This collection consists of William Jones' World War II scrapbook.
Scope and Contents:
This collection consists of William Jones' World War II scrapbook. The scrapbook measures 10.125 by 12.5 by 4.25 inches and contains 215 pages plus inserted pockets holding additional documents and photos. The scrapbook includes maps; patches and images of insignia; Jones' military records; news clippings; foreign currency; drawings; a technical drawing of a Boeing B-17G Flying Fortress; fabric from a Japanese aircraft; a typewritten narrative by Jones of his time in the U.S. Army Air Corps; a piece of paper autographed by Harry S. Truman; an Office of Civilian Personnel Recreational Guide to the Tokyo area; vectographs and two pairs of viewing glasses; information on Jones' donations to other museums; and numerous photographs, many of which were taken by Jones. Subjects of the photographs include daily life in the U.S. Army Air Corps; portraits of various military personnel; scenes in various parts of the Fukuoka Prefecture, Japan; views of bombing damage in Japan; prints from gun camera film of Japanese aircraft being shot down; and aerial views of Itazuke Airfield and Nagasaki and Hiroshima after the atomic bombing took place. The aerial photos of Nagasaki are signed by Fred J. Olivi (co-pilot of the Boeing B-29 Superfortress, Silverplate Bocks Car) and the aerial photographs of Hiroshima are signed by Paul Warfield Tibbets, Theodore J. "Dutch" Van Kirk, and Thomas Wilson Ferebee (pilot, navigator, and bombardier respectively of the Boeing B-29, Silverplate Enola Gay). Aircraft depicted in the photographs include the North American P-51 Mustang; Boeing B-17 Flying Fortress; Douglas C-54 Skymaster; Consolidated B-24 Liberator; Stinson (Aircraft) L-5 Sentinel; Noorduyn Norseman; Mitsubishi A6M5 Reisen (Zero Fighter) Zeke; and Nakajima J1N1-S Gekko (Moonlight) Irving (Night Fighter Model 11). The collection also includes the publication, How to Make Polaroid Vectographs, published by the Polaroid Corporation in November 1943, as well as four CDs containing high resolution scans of the Hiroshima and Nagasaki aerial views and scans of other pages in the scrapbook.
No arrangement, single item.
Biographical / Historical:
William Jones was an aerial photographer in the Army Air Corps during World War II. During the occupation of Japan, Jones photographed the atomic bomb damage of both Hiroshima and Nagasaki at low altitude. After his discharge he continued in his photography career, owning and operating a studio, Jones Photos, in Columbia City, Indiana, for over 43 years.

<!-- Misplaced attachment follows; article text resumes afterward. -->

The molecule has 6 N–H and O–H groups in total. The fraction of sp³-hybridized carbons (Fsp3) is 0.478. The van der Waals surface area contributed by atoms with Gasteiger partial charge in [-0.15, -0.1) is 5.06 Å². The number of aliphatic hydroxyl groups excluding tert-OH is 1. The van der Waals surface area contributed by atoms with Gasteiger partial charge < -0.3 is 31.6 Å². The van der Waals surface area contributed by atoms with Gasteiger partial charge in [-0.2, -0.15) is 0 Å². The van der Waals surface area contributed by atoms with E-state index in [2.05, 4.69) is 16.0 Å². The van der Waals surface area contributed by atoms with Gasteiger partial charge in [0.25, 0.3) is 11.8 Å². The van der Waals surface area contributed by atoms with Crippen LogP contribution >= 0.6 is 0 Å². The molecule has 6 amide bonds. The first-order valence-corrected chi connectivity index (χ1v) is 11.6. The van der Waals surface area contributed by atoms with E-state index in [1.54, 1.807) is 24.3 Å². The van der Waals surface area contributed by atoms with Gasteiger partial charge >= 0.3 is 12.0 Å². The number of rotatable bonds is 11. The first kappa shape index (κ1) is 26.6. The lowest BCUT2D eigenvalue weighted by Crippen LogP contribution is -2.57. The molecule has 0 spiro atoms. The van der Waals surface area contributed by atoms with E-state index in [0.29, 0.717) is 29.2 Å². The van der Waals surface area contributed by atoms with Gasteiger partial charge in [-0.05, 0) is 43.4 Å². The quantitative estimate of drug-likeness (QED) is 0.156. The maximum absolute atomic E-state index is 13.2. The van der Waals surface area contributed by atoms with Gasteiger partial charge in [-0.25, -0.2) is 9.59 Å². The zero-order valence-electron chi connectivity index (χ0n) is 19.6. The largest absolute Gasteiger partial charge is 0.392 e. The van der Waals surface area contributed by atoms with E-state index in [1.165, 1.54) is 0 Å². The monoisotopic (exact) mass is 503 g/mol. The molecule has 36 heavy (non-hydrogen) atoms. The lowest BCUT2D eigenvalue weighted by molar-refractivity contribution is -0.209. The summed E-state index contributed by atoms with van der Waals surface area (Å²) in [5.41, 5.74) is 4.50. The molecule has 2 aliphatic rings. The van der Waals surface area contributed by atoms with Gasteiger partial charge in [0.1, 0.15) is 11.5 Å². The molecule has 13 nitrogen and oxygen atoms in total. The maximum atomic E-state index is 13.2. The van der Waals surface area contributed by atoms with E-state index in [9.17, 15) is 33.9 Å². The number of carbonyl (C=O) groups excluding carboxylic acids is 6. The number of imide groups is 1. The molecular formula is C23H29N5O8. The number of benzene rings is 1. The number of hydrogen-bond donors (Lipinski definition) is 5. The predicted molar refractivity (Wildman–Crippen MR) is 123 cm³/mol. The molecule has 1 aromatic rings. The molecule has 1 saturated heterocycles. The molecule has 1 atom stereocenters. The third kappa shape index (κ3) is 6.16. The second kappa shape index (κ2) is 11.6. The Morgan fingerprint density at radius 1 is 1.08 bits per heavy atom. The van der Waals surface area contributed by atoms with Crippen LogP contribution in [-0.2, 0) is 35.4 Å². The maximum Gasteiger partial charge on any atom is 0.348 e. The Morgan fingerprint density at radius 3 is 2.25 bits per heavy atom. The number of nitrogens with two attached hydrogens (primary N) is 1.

William Jones, Gift, 2006, NASM.2006.0067
No restrictions on access.
William Jones World War II Scrapbook, NASM.2006.0067, National Air and Space Museum, Smithsonian Institution.
This collection consists of an 18 inch by 21 inch spiral book, entitled, The Atomic Bomb, which was created by the United States Army Air Forces in 1945 to commemorate the success of the atomic bombs and the end of World War II.
Scope and Contents:
This collection consists of an 18 inch by 21 inch spiral book, entitled, The Atomic Bomb, which was created by the United States Army Air Forces in 1945 to commemorate the success of the atomic bombs and the end of World War II. This 17 page publication includes text, maps, and strike photography of the two atomic bomb sites, Hiroshima and Nagasaki, Japan, 1945. This copy was given to Captain Roy F. Knudsen.
No arrangement as collection is just one item.
Biographical / Historical:
Boeing's B-29 Superfortress was the most sophisticated propeller-driven bomber of World War II, and the first bomber to house its crew in pressurized compartments. Although designed to fight in the European theater, the B-29 found its niche on the other side of the globe. In the Pacific, B-29s delivered a variety of aerial weapons: conventional bombs, incendiary bombs, mines, and two nuclear weapons. On August 6, 1945, the Boeing B-29 Superfortress, Silverplate, "Enola Gay" dropped the first atomic weapon used in combat on Hiroshima, Japan. On August 9, 1945, the Boeing B-29 Superfortress, Silverplate, "Bockscar" dropped a second atomic bomb on Nagasaki, Japan.
Captain Roy F. Knudsen (1918 - 2011), graduated from the 10th Class of the Aviation Cadet Detachment at Scott Field, Illinois in August, 1942. Initially assigned to the 1st Mapping Group at Bolling Field, Washington, DC, Knudsen was later rassigned to the 2nd Photo Charting Squadron at Felts Field, WA. In August, 1944, Knudson was assigned to the 1st Photo Charting Group while later in October of that year he was assigned to the 3rd Photo Reconnaissance Squadron, both located at Buckley Field, CO. In April, 1945, he was sent to Smoky Hill Army Air Field in Salina, KS, for training on communications equipment installation for B-29 aircraft. He was then deployed to the Pacific Theater, based on Guam where his squadron was responsible for the aerial reconnaissance leading up to and following the atomic bomb attacks in August of 1945 and the end of the war. He left active duty upon his arrival home in February 1946.
Gary Knudsen, Gift, 2020, NASM.2020.0029
No restrictions on access